Do we have a bias that favors historical, scientific, and psychological analysis of the Villisca crime over the findings of psychics and paranormal investigators?
Unlike William Mansfield and F. F. Jones, we are...guilty as charged.
Additional Notes: Crime scene photos featured in the show were speculative recreations and were not based on grand jury testimony. Only one photograph related to the crime scene is known to exist. It's a photo of the axe used in the killings and a lamp found in the Moore's upstairs bedroom that we used as our movie poster.
At one point the narrator states that John Oliver and Roy Marshall are going to "...retrace the path the victims took from the church to their home that fateful night." Then suddenly they are shown walking near the Jones house. This suggests (visually) that the Jones house is "on-the-way" from the Presbyterian Church to the Moore house. It's not. The F. F. Jones house is one block North and one block West of the Josiah B. Moore home.
The assertion that Mansfield was at the Presbyterian church on the night of the murders, and left early to enter the Moore home and hide in a closet, is a garbled version of a fact related to a different suspect. George Lyn Jacklin Kelly, the only suspect tried in the axe murder case, was present at the Presbyterian Children's Day service and did observe the Moore, Stillinger, and other children as they performed.
The notion that the killer was hiding in a closet in the Moore house is based on a rumor that circulated around Villisca in 1912. If memory serves, Minnie Moore, a relative of the victims, floated the unfounded and disproved theory to an over-eager newspaperman hungry for any new angle on the sensational story. In short, Grand Jury testimony confirmed that the downstairs and attic closets were too full of clothing, papers, and other personal items to accommodate an axe-wielding killer (or, indeed, even one without an axe). It strains credulity to imagine the killer emerging from the tiny upstairs closet covered in hangers and ladies dresses, swinging the axe, and casting hat and shirt boxes in all directions. Now that I think of it, the vision conjures up Anthony Perkins in a scene from Alfred Hitchcock's "Psycho."
(Jeepers! How can there be this many discrepancies in a show that only lasted about 20 minutes? More below...)
"One of the suspects, he worked in the slaughter house some and he preferred the job of killing the animals," said Linn. Darwin is referring to William Mansfield, but Mansfield was a member of the Sausage Workers Union, not the Meat Packers Union. The former indicates that he wasn't working on the killing floor at all. In fact, Mansfield was detained for questioning while working in the sausage-making room of Swift & Company in Kansas City, Kansas. Later in life, Mansfield worked full-time as a union organizer and his Milwaukee, Wisconsin 1950s obituary praised his many contributions as a union man. As you might imagine, his relatives are horrified each and every time he is newly accused of being a mass murderer.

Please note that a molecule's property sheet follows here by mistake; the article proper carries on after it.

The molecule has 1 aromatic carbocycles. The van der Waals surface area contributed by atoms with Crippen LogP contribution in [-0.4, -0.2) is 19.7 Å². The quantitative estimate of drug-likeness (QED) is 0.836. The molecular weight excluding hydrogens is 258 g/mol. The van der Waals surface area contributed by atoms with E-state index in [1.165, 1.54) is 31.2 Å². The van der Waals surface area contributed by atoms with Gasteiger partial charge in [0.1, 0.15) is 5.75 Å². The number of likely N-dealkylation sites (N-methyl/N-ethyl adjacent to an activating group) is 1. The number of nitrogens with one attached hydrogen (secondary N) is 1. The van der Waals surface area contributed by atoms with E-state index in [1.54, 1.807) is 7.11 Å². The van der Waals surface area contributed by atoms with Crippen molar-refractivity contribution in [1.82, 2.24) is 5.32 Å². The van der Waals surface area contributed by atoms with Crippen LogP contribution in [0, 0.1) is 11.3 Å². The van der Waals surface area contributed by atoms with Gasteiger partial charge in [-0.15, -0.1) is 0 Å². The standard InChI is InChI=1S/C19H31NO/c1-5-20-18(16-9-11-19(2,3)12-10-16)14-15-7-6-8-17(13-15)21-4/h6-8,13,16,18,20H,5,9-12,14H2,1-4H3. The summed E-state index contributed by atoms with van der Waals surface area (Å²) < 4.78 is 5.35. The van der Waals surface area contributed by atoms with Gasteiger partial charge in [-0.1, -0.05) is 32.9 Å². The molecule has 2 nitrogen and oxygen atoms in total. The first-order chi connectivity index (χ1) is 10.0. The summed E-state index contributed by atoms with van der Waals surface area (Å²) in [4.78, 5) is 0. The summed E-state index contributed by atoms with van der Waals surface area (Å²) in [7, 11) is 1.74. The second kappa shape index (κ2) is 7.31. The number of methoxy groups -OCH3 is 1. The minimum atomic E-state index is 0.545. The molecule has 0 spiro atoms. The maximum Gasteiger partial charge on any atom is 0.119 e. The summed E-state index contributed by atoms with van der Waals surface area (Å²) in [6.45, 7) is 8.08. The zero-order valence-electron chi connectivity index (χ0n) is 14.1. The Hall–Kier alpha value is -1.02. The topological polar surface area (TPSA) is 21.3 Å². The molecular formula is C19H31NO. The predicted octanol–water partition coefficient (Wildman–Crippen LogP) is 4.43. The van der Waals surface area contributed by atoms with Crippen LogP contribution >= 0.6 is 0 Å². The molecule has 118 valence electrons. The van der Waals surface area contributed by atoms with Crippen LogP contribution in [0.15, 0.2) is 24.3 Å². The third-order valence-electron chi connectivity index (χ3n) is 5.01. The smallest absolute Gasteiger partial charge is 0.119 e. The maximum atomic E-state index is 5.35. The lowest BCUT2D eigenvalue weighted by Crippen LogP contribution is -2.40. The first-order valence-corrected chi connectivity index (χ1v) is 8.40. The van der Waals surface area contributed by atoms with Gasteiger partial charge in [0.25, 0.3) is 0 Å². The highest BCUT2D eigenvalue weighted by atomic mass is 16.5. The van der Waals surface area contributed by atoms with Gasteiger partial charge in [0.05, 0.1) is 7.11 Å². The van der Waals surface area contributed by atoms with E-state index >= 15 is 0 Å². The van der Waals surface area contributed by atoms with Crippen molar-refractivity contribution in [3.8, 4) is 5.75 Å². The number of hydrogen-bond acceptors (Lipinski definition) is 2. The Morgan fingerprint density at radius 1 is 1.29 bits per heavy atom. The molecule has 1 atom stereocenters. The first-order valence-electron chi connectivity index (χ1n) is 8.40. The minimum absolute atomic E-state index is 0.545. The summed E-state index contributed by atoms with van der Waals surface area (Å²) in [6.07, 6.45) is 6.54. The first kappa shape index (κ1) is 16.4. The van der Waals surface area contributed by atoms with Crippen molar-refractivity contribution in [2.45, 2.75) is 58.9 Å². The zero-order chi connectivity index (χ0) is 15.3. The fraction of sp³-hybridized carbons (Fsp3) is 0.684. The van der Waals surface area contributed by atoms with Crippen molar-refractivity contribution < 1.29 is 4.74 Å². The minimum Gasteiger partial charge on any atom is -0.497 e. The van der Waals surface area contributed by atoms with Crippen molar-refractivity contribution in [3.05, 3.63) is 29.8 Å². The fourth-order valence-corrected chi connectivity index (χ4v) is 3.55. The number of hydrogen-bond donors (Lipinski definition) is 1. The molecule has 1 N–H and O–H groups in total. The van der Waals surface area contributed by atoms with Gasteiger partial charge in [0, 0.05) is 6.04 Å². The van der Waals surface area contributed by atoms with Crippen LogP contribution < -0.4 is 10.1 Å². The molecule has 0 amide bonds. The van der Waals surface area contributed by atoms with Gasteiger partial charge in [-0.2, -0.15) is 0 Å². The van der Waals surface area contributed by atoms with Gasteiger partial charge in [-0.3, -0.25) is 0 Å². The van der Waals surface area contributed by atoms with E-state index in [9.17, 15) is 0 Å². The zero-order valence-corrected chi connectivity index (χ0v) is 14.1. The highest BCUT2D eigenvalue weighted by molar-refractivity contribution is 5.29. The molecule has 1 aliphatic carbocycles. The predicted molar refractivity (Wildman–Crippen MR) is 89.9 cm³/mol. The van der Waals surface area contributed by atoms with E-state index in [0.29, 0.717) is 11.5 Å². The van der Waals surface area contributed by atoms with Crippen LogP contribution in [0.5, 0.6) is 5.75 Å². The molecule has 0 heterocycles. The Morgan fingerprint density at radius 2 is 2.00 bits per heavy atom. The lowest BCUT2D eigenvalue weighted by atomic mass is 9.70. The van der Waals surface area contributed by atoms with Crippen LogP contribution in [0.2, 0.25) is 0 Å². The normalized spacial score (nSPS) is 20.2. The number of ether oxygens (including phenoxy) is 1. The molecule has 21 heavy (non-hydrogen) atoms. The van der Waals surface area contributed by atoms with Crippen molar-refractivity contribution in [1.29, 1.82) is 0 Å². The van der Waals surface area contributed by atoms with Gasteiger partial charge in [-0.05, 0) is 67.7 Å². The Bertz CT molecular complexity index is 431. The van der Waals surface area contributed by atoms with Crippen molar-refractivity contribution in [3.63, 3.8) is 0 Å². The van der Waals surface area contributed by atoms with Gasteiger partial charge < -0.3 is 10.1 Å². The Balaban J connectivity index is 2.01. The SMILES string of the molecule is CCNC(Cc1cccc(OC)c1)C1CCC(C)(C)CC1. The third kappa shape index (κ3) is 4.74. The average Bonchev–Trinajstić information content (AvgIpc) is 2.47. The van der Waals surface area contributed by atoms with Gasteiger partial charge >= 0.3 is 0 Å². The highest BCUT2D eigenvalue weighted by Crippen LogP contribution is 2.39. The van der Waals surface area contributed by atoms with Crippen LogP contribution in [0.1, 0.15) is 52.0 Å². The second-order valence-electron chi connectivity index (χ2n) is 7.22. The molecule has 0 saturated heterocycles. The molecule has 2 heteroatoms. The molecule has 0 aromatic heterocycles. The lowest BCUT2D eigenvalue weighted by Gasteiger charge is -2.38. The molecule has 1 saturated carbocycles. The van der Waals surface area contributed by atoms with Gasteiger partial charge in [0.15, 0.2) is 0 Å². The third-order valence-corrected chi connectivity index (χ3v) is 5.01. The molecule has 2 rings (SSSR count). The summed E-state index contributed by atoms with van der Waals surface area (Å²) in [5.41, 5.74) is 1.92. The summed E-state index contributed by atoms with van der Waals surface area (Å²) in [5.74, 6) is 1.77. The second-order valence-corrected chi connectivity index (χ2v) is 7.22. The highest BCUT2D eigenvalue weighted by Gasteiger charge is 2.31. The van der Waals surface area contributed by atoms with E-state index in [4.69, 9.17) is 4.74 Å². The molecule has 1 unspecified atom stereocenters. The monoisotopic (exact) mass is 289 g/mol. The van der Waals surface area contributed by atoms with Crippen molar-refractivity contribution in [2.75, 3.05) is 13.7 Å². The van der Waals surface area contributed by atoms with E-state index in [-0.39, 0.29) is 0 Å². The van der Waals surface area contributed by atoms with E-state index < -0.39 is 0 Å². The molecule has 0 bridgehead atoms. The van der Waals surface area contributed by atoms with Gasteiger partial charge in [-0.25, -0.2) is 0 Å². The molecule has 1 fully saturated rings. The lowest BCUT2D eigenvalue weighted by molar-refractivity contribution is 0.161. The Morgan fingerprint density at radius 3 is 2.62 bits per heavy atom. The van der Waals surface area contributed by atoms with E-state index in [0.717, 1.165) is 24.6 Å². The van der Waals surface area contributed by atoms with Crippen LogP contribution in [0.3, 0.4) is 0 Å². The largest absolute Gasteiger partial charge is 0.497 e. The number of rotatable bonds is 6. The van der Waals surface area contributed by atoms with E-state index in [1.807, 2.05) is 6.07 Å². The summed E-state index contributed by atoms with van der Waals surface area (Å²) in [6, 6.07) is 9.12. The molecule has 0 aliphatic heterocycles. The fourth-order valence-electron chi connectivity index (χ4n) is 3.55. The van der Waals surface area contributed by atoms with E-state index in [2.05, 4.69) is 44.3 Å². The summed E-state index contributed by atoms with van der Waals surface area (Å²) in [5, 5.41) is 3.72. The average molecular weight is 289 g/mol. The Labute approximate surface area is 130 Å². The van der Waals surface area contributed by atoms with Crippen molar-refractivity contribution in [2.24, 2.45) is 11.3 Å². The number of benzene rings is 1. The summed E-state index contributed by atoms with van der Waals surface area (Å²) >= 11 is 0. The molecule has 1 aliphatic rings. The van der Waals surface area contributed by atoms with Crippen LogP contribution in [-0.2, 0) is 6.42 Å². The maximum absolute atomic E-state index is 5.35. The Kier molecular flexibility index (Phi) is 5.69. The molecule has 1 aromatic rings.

The medium in HE describes Jones (pictured) meeting Mansfield in a "downstairs smoking room". Jones was a member in good standing of the Methodist Church, was the Sunday school superintendent, didn't smoke, and was proud to state that liquor had never touched his lips. Detective James Wilkerson falsely told people that Jones had been seen drinking a beer in a room above Bert McCaull's pool hall. Jones was nearly as appalled by that accusation as he was of being accused of hiring the murder of former employee Joe Moore.
One possible explanation for the appearance of electromagnetic fields in a house without live wiring: the infamous structure is less than half a block from an electrical substation.
"Haunting Evidence" kept referring to the Moore house as a "farm house." The house is located within the town of Villisca, and I suppose the description indicates that the producers' aren't aware that in 1912 people kept horses and other farm animals within city limits. There were three structures behind the Moore house in 1912: a coal shed, an outhouse, and a barn (the building recently erected on the property does not resemble the Moore's original barn).
Finally, the Moore house (pictured as it appeared in 1994) became known as a "haunted house" for the first time when ghost hunters visited the scene in 1998. Every resident in the house since the 1930s told us, and/or the local newspaper, that the house was not haunted during their respective sojourns. The house has been restored with replacement furnishings to appear as it did in 1912 (though not all the furniture and artifact placement is consistent with grand jury eye witness testimony), and the house is a "must-see" for anyone interested in one of America's greatest unsolved mysteries and Iowa's worst mass homicide.
There's only one film dedicated to telling the true story of the 1912 Villisca axe murders: "Villisca: Living with a Mystery." We invite you to purchase or rent a copy. You could make this stuff up, but why bother to embellish when the truth is so compelling?